By Haley Miller, For The Miami Student
Miami students living off-campus are faced with the same question asked in many households across the nation — whether or not to subscribe to a cable package.
Many students are choosing to leave cable services behind in exchange for online streaming.
With services like Netflix, Hulu and Amazon Prime gaining more popularity, cable services are losing customers quickly. In August, the pay-TV industry reported a loss of 625,000 users, its largest quarterly drop in history.
The so-called “Cord-Cutting Revolution” is the movement away from basic cable and toward online streaming services.
Among countless other nicknames, Generation Y, or millennials, can now add a new nickname to their repertoire: “Cord-Nevers.” If “Cord-Cutters” are older generations that at one point paid for cable but decided to cancel their subscriptions, “Cord-Nevers” are viewers who have never paid for cable in their lives.
While this may not be especially catchy and will definitely remind Arrested Development fans of Tobias Funke’s “never nudes,” it does speak to a generational difference between Gen X and Gen Y.
Millennials can’t remember a time where there were only four channels and no such thing as a DVR. They are one of the first, if not the first, generation to use streaming services like Netflix, Hulu, HBO Go and Amazon Prime for a significant portion of their TV consumption.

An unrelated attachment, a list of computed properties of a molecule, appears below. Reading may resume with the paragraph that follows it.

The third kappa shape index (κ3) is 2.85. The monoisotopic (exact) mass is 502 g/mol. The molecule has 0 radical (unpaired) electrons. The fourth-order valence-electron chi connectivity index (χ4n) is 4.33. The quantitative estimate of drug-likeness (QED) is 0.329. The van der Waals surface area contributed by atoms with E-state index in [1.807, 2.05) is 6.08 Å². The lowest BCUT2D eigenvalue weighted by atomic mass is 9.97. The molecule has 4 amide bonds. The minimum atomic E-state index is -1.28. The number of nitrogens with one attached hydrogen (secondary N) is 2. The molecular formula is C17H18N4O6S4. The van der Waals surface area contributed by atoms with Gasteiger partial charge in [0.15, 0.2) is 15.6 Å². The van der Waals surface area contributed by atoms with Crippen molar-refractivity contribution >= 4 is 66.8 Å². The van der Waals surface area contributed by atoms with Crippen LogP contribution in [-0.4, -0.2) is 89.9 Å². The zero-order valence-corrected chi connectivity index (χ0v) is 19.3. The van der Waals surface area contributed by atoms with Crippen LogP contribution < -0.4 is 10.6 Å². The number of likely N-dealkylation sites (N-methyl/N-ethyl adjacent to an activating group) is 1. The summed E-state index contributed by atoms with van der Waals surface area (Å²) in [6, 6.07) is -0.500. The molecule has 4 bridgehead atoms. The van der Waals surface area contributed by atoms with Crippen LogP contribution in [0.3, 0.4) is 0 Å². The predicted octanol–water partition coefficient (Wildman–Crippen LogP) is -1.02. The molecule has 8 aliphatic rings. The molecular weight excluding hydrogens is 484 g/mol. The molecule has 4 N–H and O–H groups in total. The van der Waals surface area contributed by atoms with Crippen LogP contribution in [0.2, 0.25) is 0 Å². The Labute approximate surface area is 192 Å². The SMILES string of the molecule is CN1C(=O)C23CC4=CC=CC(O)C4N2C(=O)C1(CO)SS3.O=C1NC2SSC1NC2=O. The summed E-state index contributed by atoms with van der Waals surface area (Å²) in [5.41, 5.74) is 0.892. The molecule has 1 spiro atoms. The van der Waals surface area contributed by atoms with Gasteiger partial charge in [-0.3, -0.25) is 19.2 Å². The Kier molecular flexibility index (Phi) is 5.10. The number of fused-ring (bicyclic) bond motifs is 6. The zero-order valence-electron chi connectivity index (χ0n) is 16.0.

Television viewing, for those born within the last 20 years, has been dictated by countless choices.So, as they begin to live on their own and purchase houses, they are less inclined to purchase cable packages.
Junior Liz Bender shares her Netflix account with one of her roommates, which brings her final amount spent on television to around $4 a month.
This stands in contrast to the roughly $89.99 package that Time Warner Cable offers to college students.
Bender said she didn’t even consider purchasing cable this year.
“I’m not really sure how much cable even is,” Bender said. “Most people I know tend to just have Netflix.”
Another student, Allison Van Horn, shares her Amazon Prime and Netflix accounts with her family, cutting costs even further. However, Van Horn does have a television in her apartment and an HDMI cord.
“I can plug my laptop into the TV and watch live streams on the bigger screen, if I want,” Van Horn said.
Some Miami students, on the other hand, have not abandoned their cords. Senior Megan Kolthoff spoke about the familiarity of just turning on the TV.
“We usually just put on our TV for background noise while we’re all doing our homework. There’s no one show we need to watch, it’s just nice to have,” Kolthoff said.
She lives in a house with five other girls, which means they each pay about $17 a month for cable.
Kolthoff also noted she doesn’t know anyone without cable, meaning that while cord-cutting may be on the rise, it certainly has not rendered cable completely obsolete or unpopular.
Beyond Miami, nearly 7.6 million Americans have abandoned cable in favor of online streaming, according to a 2014 study by Experian Marketing Services.
In the last five years, the percent of households without cable in the U.S. has jumped from 4.5 to 6.5. The same study found that out of Netflix or Hulu Plus users, 20 percent are not cable subscribers.